California’s NEM 3.0: What is this Scheme, and How Does it Impact Solar Battery Needs?

Residents of California know all about power outages.

In the last 20 years, the state has seen 2,684 of them. Of these, 142 occurred in 2022 alone, accounting for nearly a quarter of all outages across the US.

This, combined with extreme weather events, rising temperatures, and a strained grid, is forcing California residents to consider the benefits of solar power.

Since the 1990s, policies like Net Energy Metering (NEM)—which allows California residents to earn credits for the solar power they send to the grid—have also helped promote this switch. As a result, solar panel installation has been on the rise in the state.

NEM 3.0 is the latest version of the policy, and it further emphasizes the growing importance of a solar battery storage system.

In this article, we outline everything you need to know about this revised policy, how it impacts commercial solar panel installation, and answer questions like how many batteries do you need for a solar system.

NEM 3.0 and Why You Need Solar Panels and Batteries

The first Net Energy Metering policy was implemented in 1996 to incentivize residents to go solar. It was highly successful, offering a full-retail rate for surplus power.

In 2017, NEM 2.0 was introduced with the concept of “time-of-use” rates. In this system, credits were offered based on the time of day the surplus power was generated and the electricity demand during those periods.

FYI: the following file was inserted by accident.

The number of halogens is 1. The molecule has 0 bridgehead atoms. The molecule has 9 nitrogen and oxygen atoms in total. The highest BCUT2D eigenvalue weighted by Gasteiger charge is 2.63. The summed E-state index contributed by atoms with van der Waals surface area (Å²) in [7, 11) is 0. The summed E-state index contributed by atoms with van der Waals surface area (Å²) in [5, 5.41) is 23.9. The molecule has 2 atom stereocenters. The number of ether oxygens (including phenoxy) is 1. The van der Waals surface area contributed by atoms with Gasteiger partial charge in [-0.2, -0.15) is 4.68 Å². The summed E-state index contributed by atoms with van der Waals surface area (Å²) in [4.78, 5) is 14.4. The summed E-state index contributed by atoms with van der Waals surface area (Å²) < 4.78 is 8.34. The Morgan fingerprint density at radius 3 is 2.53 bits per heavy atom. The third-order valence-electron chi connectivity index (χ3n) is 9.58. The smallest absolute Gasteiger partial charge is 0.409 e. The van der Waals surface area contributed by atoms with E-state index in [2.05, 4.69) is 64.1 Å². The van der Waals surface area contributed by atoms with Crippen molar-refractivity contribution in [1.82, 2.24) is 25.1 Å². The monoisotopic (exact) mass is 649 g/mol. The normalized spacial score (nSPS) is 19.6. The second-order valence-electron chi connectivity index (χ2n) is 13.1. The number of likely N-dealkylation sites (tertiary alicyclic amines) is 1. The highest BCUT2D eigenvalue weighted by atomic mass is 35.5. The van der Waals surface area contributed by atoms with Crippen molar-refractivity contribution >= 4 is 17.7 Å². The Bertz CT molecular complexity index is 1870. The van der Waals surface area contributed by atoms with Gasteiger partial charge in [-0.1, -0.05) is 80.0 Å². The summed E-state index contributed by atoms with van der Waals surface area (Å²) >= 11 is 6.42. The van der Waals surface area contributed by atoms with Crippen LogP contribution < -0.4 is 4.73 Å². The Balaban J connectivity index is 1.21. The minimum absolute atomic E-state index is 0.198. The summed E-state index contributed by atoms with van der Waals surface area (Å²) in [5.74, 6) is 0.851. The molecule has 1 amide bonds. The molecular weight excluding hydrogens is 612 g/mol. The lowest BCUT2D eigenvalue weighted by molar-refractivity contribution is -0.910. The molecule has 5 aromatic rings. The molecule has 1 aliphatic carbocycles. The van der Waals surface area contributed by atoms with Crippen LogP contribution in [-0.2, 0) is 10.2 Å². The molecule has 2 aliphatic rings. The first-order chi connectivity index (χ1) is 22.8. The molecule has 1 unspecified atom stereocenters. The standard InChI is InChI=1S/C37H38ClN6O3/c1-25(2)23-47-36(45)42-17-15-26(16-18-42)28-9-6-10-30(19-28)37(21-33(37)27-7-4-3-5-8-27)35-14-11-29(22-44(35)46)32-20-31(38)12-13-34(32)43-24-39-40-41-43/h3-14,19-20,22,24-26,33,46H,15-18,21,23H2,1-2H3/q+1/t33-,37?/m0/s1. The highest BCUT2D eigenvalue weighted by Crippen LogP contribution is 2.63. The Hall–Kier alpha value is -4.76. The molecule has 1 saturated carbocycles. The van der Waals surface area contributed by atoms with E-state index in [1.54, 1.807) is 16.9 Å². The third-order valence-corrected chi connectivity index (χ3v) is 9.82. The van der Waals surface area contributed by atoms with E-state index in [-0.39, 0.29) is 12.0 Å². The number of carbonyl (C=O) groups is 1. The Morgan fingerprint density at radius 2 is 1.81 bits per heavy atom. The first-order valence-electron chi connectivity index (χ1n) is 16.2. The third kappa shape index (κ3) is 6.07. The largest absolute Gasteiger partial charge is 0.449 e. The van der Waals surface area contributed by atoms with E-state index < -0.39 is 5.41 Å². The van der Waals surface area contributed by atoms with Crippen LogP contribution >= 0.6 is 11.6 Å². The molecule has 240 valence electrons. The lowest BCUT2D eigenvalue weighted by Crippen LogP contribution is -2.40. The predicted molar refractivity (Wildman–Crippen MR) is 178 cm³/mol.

In December 2022, the California Public Utilities Commission introduced the third iteration, NEM 3.0, with one key change: it reduced the value of solar power exported by 75%. This means residents will be paid lower than the retail price for excess solar energy and will have to wait longer to see a return on their investment.

NEM 3.0 and Why You Need Solar Panels and Batteries

However, it’s still possible to save money with this net billing plan. NEM 3.0 encourages the export of stored energy during specified peak hours. With a battery for solar power and the right solar battery capacity, homeowners can send energy back to the grid during this period to maximize savings and credits.

It is more important than ever for residents to buy solar batteries in California. Next, you need to determine how many batteries are needed to power a house.

How Many Batteries Do You Need For a Solar System?

While helping California residents store energy for export during peak hours, a battery for solar panels can also power essential appliances during outages. It also lets homeowners use the local grid’s more affordable night-time rates.

To determine what solar battery capacity is suitable for you and how many batteries you need, it’s crucial to assess individual usage patterns. How much energy does your household use in a day? How much do you want to reserve? And how much will you save for export?

Deciding how many batteries are needed to power a house depends on several factors: